This Gartner chart is from a report on assessing the risk and value of procurement applications (you can check it out for free at the link). To summarize, the idea that you can standardize the whole source-to-pay process on a single solution these days is now not recommended. Rather, the tools you pick for various parts of the process will need to align with the stakeholders who are key co-owners or users in that process. And the capabilities that users in, for example, accounting and treasury or legal need to make their part of the purchasing process work may not be deeply covered by an S2P player. As Gartner put it:
“Well-meaning procurement or technical policies that focus on limiting solution vendors makes intuitive sense — fewer vendors equals less complexity. The problem is that no vendors, not even the leading ERP suite vendors, can provide a highly integrated, deeply functional, end-to-end solution. This functional, integration, end-to-end trade-off is one that many organizations can successfully make while not impacting the value of the solution.”
On a functional level, this is largely true. Parts of your S2P process can be fragmented into multiple solutions without diluting the value of the S2P or P2P solution. But there is another trade-off that finance and procurement leaders make when they take this approach that they need to consider.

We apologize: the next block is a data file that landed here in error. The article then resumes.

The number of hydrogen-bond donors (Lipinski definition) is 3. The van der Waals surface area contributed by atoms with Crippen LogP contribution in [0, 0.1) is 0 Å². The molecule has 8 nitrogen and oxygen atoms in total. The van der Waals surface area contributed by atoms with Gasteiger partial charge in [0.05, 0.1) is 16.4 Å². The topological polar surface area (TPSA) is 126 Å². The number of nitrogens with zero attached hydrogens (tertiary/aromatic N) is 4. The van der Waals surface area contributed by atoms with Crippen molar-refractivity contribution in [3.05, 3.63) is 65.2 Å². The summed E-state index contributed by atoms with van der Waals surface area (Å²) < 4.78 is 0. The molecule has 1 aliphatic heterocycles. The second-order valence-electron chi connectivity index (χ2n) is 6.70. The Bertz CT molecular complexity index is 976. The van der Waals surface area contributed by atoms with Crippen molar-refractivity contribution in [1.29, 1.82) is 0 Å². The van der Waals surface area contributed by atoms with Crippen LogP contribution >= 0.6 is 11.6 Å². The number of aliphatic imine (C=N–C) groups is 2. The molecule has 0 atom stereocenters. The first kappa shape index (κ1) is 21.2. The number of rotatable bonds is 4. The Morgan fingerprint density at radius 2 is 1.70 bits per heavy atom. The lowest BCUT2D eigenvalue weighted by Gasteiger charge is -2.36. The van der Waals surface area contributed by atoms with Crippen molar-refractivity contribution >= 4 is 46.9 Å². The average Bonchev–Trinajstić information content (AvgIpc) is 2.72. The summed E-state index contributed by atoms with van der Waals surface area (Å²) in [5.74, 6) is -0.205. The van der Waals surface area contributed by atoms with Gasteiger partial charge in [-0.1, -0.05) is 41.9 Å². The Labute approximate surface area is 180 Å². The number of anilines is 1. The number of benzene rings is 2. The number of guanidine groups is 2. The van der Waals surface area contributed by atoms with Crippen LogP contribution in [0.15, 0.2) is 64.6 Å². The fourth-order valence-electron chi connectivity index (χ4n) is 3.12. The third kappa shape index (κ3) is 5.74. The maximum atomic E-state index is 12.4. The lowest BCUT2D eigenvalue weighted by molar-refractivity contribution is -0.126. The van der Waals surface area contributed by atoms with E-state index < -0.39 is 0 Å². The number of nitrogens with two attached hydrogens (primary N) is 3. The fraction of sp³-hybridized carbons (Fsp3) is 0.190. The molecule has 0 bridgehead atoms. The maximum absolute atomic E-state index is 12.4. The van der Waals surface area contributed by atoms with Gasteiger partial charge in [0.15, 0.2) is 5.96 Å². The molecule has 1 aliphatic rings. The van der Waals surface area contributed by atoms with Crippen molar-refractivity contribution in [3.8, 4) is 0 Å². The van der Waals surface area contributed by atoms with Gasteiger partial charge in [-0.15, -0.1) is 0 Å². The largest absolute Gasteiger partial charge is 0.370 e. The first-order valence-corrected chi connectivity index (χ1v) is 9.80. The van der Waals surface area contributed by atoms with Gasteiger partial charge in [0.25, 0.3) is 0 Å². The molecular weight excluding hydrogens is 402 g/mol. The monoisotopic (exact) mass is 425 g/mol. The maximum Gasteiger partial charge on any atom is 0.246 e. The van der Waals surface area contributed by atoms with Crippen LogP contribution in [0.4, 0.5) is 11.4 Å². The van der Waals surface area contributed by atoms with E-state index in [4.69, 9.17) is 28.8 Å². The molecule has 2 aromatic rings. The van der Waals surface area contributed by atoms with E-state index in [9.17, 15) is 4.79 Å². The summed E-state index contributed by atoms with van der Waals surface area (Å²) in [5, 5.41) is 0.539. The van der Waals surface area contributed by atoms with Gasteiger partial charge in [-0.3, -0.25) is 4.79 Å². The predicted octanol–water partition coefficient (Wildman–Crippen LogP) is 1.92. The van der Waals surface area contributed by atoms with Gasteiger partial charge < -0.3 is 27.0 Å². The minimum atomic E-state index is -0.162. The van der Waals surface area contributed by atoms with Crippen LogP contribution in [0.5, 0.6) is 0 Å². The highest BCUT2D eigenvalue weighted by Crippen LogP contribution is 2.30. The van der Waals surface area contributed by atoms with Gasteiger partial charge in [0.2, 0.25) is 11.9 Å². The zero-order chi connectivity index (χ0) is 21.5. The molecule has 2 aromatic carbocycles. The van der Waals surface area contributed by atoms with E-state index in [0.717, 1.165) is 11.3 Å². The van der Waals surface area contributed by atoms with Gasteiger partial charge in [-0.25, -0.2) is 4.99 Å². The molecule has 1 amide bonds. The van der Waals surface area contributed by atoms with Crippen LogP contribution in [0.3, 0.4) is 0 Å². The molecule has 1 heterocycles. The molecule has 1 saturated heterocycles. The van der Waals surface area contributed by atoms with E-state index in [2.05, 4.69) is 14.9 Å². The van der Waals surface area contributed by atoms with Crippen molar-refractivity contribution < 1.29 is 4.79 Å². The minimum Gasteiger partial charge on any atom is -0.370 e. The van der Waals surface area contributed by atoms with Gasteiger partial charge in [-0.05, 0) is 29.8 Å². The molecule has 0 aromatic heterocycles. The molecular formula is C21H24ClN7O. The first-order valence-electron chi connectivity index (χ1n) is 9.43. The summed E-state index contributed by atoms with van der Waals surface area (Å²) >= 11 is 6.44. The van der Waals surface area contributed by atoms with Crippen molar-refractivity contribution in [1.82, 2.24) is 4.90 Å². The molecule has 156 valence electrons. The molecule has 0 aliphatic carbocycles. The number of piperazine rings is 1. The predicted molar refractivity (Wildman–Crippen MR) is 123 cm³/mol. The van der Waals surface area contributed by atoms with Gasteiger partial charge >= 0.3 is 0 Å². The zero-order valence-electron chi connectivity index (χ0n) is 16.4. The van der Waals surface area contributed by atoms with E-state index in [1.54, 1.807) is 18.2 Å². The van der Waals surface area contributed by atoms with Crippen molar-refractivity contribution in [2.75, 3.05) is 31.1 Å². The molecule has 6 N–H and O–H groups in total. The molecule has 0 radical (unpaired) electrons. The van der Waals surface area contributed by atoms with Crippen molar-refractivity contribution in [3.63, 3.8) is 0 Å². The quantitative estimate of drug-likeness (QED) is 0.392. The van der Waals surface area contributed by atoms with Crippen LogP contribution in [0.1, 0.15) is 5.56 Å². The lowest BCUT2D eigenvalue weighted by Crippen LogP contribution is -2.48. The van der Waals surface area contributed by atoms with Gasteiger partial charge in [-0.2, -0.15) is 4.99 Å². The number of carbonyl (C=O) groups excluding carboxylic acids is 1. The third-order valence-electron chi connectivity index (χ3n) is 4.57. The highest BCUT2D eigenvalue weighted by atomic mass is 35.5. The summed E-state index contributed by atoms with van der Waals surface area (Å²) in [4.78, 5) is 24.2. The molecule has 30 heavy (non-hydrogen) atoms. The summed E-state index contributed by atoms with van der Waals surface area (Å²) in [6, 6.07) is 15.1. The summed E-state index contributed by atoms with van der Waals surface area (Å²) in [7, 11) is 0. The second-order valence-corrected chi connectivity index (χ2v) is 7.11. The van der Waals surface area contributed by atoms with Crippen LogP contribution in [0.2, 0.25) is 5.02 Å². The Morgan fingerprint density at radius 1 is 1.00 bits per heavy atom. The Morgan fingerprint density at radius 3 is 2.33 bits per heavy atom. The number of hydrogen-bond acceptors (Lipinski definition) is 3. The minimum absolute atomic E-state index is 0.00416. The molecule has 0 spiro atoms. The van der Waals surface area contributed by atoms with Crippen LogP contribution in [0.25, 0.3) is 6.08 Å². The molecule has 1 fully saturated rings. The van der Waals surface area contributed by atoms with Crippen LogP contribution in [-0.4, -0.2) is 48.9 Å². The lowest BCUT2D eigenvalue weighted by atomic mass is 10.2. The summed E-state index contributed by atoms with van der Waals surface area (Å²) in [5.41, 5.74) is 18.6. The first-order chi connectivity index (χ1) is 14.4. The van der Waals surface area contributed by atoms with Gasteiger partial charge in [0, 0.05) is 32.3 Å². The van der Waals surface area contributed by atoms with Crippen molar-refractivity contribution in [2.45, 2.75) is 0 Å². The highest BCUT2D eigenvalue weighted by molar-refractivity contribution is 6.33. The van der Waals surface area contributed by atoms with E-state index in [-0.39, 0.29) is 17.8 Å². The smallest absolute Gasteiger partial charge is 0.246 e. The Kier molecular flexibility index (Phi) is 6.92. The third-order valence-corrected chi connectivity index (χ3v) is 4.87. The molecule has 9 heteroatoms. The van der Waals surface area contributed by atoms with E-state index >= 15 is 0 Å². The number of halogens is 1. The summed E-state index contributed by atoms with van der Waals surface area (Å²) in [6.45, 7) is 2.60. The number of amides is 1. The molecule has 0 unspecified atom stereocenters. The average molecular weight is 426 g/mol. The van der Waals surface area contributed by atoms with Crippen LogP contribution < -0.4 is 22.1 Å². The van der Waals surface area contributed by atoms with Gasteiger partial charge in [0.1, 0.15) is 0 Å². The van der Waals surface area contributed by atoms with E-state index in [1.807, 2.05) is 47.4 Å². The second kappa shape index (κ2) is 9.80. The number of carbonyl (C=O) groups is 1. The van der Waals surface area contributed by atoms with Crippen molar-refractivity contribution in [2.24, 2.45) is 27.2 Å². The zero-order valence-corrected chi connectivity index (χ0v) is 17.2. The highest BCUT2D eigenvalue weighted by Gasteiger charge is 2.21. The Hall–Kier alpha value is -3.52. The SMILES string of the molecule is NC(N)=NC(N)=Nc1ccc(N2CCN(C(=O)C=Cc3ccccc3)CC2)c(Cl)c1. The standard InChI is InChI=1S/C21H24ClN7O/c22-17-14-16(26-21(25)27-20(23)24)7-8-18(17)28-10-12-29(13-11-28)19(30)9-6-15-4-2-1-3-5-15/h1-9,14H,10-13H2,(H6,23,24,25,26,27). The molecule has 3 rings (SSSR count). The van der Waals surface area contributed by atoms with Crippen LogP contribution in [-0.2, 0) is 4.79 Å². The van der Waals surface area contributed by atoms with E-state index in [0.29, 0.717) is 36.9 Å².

Fragmentation complicates collaboration
No matter what configuration you have for your tech stack, there’s one universal truth: the stakeholders who need to interact with that tech stack will do the minimum work possible to understand and interact with that setup.
This isn’t a rejection of your processes and systems; it’s just the reality of how non-finance/procurement stakeholders approach their jobs. Unless there is a crystal clear procedure for where to go and how to get procurement requests seen, approved, and executed, getting buy-in is going to be an uphill battle.
In our own research talking to dozens of finance and procurement leaders about where their processes break down, there’s a recurring theme in the conversations. See if you can pull it out:
- “The intake process for requests in our current system is very painful and not user friendly.”
- “We need to ensure ease of use for approvals for all Procurement Committee members.”
- "We want to be able to find our vendors easily and track the product catalog and renewals."
- "Vendor onboarding is a very manual process. We have to collect all documentation via email."
- “Some people prefer to use our standard system to communicate, others use Slack. There is a lot of confusion on where to go and where the updates live.”